Report sheds light on who teaches with technology
The pew research center conducted a survey asking middle and secondary school teachers how they use technology. As no surprise, technology has become a central part of their every day lives. Technology is central in most of our lives these days whether we’d like to admit it or not. I picked this story because it’s a good, straight forward look at technology’s number (with an infographic, of course). Probably the most interesting is that teachers are more likely to have a laptop, computer, or e-reader than the general population. And most tellingly, teachers in lower income communities are having a hard time getting resources and support to bring technology into their classrooms.
9 iPhone projects
The teacher who put this together says that students don’t usually think of their devices as cameras or all the different things you can learn from photography. My favorite of her projects is the one that combines writing with pictures. For example they could make a “how-to” guide taking pictures of each of the steps. At it’s very core, photography forces you to look at something in a different angle, light, or composition. It gives you some perspective.
Protests in LA over $1 billion iPad rollout
We revisit LA this week. The school system is having trouble convincing everyone that iPads are a good idea. While the iPad director insists it’s about how teachers make use of their devices, and not the device itself, her message isn’t getting across very clearly. Protesters believe the plan is unsustainable and irresponsible. Their plan calls for the distribution of over 100,000 iPads over the spring semester. I mean, that’s a ton of iPads if you’re not secure in the game plan. What do you think? Is the big iPad budget justified? Or should more resources be applied to teacher support? While you think it over, check my favorite excerpt from the article…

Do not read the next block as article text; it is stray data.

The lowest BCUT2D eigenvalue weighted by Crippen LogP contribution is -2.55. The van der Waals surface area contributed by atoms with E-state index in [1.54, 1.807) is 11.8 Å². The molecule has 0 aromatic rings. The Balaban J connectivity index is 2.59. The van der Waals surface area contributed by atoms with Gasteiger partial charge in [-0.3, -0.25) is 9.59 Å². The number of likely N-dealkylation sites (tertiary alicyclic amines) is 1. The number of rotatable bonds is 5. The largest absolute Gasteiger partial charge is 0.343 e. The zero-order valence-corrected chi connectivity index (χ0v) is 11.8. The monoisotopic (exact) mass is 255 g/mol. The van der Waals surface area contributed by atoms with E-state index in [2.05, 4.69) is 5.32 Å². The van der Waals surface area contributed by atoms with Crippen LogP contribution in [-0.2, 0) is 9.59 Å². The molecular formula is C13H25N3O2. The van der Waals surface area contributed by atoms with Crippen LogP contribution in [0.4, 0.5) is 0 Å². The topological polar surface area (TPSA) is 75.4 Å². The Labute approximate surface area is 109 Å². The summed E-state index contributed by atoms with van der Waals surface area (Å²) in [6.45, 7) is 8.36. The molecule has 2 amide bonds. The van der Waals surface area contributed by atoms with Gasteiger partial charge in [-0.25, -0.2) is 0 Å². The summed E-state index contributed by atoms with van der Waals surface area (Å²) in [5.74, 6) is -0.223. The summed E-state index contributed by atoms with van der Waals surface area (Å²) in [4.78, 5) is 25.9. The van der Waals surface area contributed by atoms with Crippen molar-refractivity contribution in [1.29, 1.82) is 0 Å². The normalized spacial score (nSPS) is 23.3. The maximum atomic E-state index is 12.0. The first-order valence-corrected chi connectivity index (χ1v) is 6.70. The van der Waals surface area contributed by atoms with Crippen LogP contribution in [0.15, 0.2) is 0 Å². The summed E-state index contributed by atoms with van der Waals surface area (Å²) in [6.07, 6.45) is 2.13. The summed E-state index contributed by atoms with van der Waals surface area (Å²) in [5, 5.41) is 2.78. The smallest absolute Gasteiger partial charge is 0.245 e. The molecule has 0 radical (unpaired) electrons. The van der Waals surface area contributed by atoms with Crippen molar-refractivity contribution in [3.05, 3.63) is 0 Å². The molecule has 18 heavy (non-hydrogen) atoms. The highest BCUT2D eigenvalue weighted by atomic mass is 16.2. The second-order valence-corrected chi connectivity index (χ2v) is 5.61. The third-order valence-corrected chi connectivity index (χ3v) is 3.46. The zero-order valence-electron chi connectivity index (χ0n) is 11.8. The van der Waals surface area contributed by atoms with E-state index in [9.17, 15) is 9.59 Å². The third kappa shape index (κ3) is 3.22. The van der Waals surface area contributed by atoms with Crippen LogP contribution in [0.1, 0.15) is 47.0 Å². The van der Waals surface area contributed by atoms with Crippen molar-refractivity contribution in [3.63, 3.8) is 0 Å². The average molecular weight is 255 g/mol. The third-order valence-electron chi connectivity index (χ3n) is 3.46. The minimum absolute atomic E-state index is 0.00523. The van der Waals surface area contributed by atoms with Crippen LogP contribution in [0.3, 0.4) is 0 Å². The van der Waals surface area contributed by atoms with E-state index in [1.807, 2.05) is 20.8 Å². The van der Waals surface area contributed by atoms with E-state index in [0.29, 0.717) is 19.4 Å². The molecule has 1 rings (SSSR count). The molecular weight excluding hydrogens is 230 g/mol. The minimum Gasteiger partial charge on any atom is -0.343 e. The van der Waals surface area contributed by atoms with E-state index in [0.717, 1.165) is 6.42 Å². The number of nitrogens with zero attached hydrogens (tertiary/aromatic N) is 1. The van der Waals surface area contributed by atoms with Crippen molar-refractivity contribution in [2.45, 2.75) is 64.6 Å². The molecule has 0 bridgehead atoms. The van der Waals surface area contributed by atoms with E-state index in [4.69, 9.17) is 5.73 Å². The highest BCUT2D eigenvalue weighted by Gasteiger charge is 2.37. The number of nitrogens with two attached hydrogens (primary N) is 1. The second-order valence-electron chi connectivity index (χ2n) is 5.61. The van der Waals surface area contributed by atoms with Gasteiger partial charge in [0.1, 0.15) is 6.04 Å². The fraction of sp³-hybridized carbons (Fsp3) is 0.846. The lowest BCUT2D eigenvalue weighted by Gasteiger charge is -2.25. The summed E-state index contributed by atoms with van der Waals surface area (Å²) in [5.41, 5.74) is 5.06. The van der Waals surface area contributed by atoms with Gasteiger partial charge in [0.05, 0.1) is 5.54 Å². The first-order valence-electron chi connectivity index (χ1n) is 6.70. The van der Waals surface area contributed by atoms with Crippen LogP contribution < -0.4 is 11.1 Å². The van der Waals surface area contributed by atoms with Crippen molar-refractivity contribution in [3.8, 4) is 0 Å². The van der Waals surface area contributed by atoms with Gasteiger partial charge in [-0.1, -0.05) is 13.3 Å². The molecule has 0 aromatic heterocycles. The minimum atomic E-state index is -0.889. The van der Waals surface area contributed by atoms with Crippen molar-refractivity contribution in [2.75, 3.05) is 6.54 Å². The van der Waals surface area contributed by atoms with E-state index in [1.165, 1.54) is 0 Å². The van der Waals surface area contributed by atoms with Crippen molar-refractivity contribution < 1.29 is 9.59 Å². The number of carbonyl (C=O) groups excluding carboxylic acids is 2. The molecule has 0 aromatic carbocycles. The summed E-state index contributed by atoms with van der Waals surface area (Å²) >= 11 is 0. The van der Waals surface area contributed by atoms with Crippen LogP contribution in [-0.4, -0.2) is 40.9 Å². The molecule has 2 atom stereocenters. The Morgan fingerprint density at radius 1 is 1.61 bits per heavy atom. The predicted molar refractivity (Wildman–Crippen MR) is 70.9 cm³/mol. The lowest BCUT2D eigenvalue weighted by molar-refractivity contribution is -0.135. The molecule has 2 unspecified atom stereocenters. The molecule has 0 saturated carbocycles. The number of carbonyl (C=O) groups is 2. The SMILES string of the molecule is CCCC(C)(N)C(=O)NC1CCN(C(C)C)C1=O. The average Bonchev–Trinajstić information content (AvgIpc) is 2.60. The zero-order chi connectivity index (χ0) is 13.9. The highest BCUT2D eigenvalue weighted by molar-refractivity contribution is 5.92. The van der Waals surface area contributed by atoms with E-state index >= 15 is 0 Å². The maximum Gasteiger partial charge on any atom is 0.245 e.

The protest, organized by United Teachers Los Angeles, included protesters eating an iPad-shaped cake and 10 teachers and parents holding up the numerical digits of the $1-billion cost.
Focus in school shifting from collecting data to using it
Teachers easily tap into data about their students’ performance to adjust how they teach, and parents can log into networks to learn how their children are doing, according to a new report by the Data Quality Campaign
Things are happening! People are making effective use of all this data. Sometimes, when I harp about using data, it’s amazing to me that not everyone appreciates the power of analyzing data. Maybe it’s not idea for every situation. I wish Google didn’t know everything I was thinking, but in school? To help our young minds reach their potential? It’s a no brainer. I’m glad it’s made its way to the Huffington Post. Or HuffPo as we like to call it in the biz…
President John F. Kennedy: Remarks at Amherst College, October 26, 1963
In honor of JFK, I’m sharing one of the most inspiring things I’ve ever read. This excerpt of his speech honoring Robert Frost and the role of the artist is printed out in my room. That such a powerful political figure recognized the ups and downs and standards to which an artist holds him/herself reminds me of why I chose the artist’s path.
If sometimes our great artists have been the most critical of our society, it is because their sensitivity and their concern for justice, which must motivate any true artist, makes him aware that our Nation falls short of its highest potential. I see little of more importance to the future of our country and our civilization than full recognition of the place of the artist.
Have a great weekend, everyone!